The new panel has held hearings with proponents of various opinions on Lyme, and is taking public comments. It's also reviewing numerous studies published since 2006, she says.

"We are hoping that they will be releasing their final report very soon," maybe in a couple of months, Olson says.

In the meantime, the IDSA's support for its 2006 treatment guidelines is uncompromising: "The IDSA Lyme disease guidelines recommend against long-term antibiotic therapy, an unproven and potentially dangerous treatment. A small group of physicians outside the medical mainstream and their patients endorse such long-term treatment, despite the compelling medical evidence that it is ineffective and can have serious, life-threatening complications — and, furthermore, is extremely expensive."

Olson herself says anyone who thinks they have Lyme disease shouldn't get their medical advice from a movie, but from "credible doctors" who treat a variety of infectious diseases.

No matter who's doing the treatment, a final complication is how to determine if a patient really is infected with Lyme bacteria. That makes it doubly difficult to determine who's right in arguments over the existence of chronic Lyme infection.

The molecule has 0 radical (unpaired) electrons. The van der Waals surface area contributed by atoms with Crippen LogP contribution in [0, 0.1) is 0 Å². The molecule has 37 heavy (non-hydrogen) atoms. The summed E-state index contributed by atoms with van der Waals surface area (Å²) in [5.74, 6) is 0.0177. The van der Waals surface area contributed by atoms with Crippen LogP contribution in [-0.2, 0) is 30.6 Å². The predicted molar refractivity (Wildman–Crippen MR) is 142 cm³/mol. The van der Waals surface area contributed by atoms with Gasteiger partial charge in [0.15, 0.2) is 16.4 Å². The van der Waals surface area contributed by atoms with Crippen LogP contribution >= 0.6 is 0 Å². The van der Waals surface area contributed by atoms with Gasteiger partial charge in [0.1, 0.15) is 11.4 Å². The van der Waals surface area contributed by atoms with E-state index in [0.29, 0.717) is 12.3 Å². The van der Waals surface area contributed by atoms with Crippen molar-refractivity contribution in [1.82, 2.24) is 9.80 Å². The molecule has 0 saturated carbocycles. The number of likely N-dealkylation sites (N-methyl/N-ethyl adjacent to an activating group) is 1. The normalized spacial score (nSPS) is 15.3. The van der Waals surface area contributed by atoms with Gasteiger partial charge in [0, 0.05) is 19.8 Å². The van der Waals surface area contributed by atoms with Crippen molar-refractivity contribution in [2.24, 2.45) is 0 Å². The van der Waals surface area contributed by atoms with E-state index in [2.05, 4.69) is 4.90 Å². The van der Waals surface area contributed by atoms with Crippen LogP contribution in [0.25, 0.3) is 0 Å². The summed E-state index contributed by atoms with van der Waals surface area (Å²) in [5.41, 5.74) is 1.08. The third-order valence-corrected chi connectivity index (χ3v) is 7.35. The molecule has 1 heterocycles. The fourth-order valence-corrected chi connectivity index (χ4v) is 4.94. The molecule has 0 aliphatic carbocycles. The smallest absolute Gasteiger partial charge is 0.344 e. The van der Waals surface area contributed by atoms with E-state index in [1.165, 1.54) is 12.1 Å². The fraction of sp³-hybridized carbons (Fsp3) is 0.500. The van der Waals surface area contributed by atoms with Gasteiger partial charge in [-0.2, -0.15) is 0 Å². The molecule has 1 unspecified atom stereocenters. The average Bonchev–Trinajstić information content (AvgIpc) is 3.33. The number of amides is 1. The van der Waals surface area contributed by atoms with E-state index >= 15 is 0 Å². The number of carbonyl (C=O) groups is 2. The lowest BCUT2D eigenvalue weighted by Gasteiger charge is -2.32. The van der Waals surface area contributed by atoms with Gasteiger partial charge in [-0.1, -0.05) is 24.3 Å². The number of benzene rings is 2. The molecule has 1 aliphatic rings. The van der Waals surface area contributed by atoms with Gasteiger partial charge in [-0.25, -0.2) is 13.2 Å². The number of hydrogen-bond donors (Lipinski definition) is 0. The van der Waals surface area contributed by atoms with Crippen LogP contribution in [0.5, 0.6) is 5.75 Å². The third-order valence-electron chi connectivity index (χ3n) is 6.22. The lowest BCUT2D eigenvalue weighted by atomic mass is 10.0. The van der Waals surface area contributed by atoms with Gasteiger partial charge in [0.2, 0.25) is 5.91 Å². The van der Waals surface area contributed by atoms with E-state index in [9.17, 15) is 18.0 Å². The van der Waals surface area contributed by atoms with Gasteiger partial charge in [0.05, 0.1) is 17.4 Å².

One researcher in Under Our Skin alleges that existing tests for Lyme infection are only about 50 percent accurate, and Dr. Kerry Clark says that's probably not far from the truth.

He's an associate professor of public health at the University of North Florida in Jacksonville. Clark says he's not a physician, but is a researcher working on DNA tests to identify Lyme disease.

"My human testing has been mostly on patients who have been sick for months or even years," he says. Of about 200 he's tested, more than 80 have had Lyme infections of long duration. Clark believes that's because the disease's varied symptoms make it hard to diagnose early, so lots of Lyme patients go without treatment for long periods. That long-term infection makes it much more difficult to treat, he says.

Clark says he has met Hughes and several of the other patients featured in Under Our Skin, but has never tested any of them for the disease. He knows some of the doctors whose work is promoted too, but not closely.